The End of the Cash Register? Urban Outfitters Will Ring You Up With iPads

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Free People store, via URBN

In a presentation on its first-ever annual analyst day today, Urban Outfitters made an announcement: The chain, CIO Calvin Hollinger said, will switch from cash registers to Apple products.

"Sales people will have iPod touches," Joe Weistenthal reports, "and cash registers are being phased out in favor of iPads on a swivel."

The move makes sense. There's the cool factor of the Apple products, for one thing -- something of which the chain is no doubt conscious. But there's also the fact that iPads, per Hollinger, cost about a fifth of the price of cash registers. Replacing damaged or broken devices is presumably much easier when those devices are widely available consumer products. Plus, the flexibility of the iPad-plus-swivel design allows customers actually to see the screen that's conveying their transaction -- which doesn't just help with transparency, but which also, Weisenthal points out, allows customers to input their own information. (That will be particularly helpful given stores' increasing reliance on customers' email addresses for receipt-sending, discount-announcing, and the like.) 

It also means, of course, that store workers can be relatively mobile, allowing a point of purchase to be ... pretty much any point in the store. The iPods, for their part, will be used not only for sales and returns, but also for worker-side activities like retagging items and taking inventory.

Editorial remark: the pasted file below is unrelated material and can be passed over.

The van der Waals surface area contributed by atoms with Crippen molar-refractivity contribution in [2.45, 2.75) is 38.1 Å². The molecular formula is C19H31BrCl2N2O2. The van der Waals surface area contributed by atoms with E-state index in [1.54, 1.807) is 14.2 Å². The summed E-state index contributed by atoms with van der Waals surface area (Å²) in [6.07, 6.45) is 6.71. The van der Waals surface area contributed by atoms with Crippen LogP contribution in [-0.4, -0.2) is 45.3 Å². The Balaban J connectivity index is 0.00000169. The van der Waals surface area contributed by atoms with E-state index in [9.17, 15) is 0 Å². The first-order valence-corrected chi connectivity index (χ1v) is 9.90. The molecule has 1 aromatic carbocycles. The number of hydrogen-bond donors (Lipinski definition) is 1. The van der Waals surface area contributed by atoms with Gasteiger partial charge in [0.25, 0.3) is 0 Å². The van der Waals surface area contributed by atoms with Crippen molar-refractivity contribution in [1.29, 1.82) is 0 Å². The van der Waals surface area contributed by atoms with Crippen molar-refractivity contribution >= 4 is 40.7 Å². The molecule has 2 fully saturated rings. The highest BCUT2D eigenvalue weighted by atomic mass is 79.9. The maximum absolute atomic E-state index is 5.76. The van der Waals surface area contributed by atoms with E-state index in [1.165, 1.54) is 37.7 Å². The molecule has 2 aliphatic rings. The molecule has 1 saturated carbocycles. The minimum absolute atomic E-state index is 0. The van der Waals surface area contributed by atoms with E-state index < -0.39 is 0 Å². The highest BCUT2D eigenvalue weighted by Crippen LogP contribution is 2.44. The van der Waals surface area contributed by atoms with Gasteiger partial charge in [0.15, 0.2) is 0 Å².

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URBN, Inc.,Urban Outfitters' parent company, also owns Anthropologie, Free People, Terrain, and BHLDN -- so there's a good chance those establishments will be trying similar experiments with mobile checkout. (Actually, there's a very good chance: see the Anthropologie-focused checkout app and the Free People store pictured above.) As URBN's most recent annual report put it,

We create a unified environment in our stores that establishes an emotional bond with the customer. Every element of the environment is tailored to the aesthetic preferences of our target customers. Through creative design, much of the existing retail space is modified to incorporate a mosaic of fixtures, finishes and revealed architectural details. In our stores, merchandise is integrated into a variety of creative vignettes and displays designed to offer our customers an entire look at a distinct lifestyle. This dynamic visual merchandising and display technique provides the connection among the store design, the merchandise and the customer. Essential components of the ambiance of each store may include playing music that appeals to our target customers, using unique signage and employing a staff that understands and identifies with the target customer.

Apple products, given the cachet they're enjoying at the moment, fit right in with that overall aesthetic. And that aesthetic, of course -- creative, friendly, fun -- is what many retail outlets, from Target to Trader Joe's, are aiming for in their store design. Given that, we can probably expect to see Urban Outfitters' move to mobile becoming a more widespread phenomenon. iPads and iPods as checkout tools may prove to be that rare thing for retail stores: objects that are practical and brand-building at the same time.

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Megan Garber is a staff writer at The Atlantic. She was formerly an assistant editor at the Nieman Journalism Lab, where she wrote about innovations in the media.

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